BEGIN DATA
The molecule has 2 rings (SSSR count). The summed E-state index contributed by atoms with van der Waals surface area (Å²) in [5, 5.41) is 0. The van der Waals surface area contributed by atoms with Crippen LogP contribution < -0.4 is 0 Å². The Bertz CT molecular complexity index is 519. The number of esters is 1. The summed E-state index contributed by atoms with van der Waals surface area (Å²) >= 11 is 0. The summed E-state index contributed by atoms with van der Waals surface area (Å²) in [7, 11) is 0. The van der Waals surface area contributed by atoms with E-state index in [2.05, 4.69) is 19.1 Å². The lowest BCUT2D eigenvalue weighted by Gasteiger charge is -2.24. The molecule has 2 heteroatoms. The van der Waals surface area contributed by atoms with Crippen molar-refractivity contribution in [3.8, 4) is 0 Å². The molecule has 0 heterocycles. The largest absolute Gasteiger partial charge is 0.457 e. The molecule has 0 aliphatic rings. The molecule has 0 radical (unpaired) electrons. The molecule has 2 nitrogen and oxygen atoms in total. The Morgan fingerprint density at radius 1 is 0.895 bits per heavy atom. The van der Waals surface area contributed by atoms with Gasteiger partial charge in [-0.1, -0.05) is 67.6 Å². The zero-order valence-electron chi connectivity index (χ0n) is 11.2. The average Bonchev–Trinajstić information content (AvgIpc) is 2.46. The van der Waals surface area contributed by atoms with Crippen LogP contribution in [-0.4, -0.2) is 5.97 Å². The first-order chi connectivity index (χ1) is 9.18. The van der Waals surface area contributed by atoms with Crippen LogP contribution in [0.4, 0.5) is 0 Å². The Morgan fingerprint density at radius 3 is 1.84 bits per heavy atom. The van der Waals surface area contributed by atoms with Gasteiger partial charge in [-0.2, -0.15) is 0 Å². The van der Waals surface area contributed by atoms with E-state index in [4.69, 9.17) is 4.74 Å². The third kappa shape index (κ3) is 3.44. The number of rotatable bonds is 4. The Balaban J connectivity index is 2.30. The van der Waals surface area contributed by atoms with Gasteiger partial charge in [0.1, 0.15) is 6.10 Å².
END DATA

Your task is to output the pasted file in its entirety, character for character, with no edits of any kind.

The molecule has 2 rings (SSSR count). The summed E-state index contributed by atoms with van der Waals surface area (Å²) in [5, 5.41) is 0. The van der Waals surface area contributed by atoms with Crippen LogP contribution < -0.4 is 0 Å². The Bertz CT molecular complexity index is 519. The number of esters is 1. The summed E-state index contributed by atoms with van der Waals surface area (Å²) >= 11 is 0. The summed E-state index contributed by atoms with van der Waals surface area (Å²) in [7, 11) is 0. The van der Waals surface area contributed by atoms with E-state index in [2.05, 4.69) is 19.1 Å². The lowest BCUT2D eigenvalue weighted by Gasteiger charge is -2.24. The molecule has 2 heteroatoms. The van der Waals surface area contributed by atoms with Crippen molar-refractivity contribution in [3.8, 4) is 0 Å². The molecule has 0 heterocycles. The largest absolute Gasteiger partial charge is 0.457 e. The molecule has 0 aliphatic rings. The molecule has 0 radical (unpaired) electrons. The molecule has 2 nitrogen and oxygen atoms in total. The Morgan fingerprint density at radius 1 is 0.895 bits per heavy atom. The van der Waals surface area contributed by atoms with Gasteiger partial charge in [-0.1, -0.05) is 67.6 Å². The zero-order valence-electron chi connectivity index (χ0n) is 11.2. The average Bonchev–Trinajstić information content (AvgIpc) is 2.46. The van der Waals surface area contributed by atoms with Crippen LogP contribution in [-0.4, -0.2) is 5.97 Å². The first-order chi connectivity index (χ1) is 9.18. The van der Waals surface area contributed by atoms with Crippen LogP contribution in [0.4, 0.5) is 0 Å². The Morgan fingerprint density at radius 3 is 1.84 bits per heavy atom. The van der Waals surface area contributed by atoms with Gasteiger partial charge in [-0.2, -0.15) is 0 Å². The van der Waals surface area contributed by atoms with E-state index in [4.69, 9.17) is 4.74 Å². The third kappa shape index (κ3) is 3.44. The number of rotatable bonds is 4. The Balaban J connectivity index is 2.30. The van der Waals surface area contributed by atoms with Gasteiger partial charge in [0.1, 0.15) is 6.10 Å².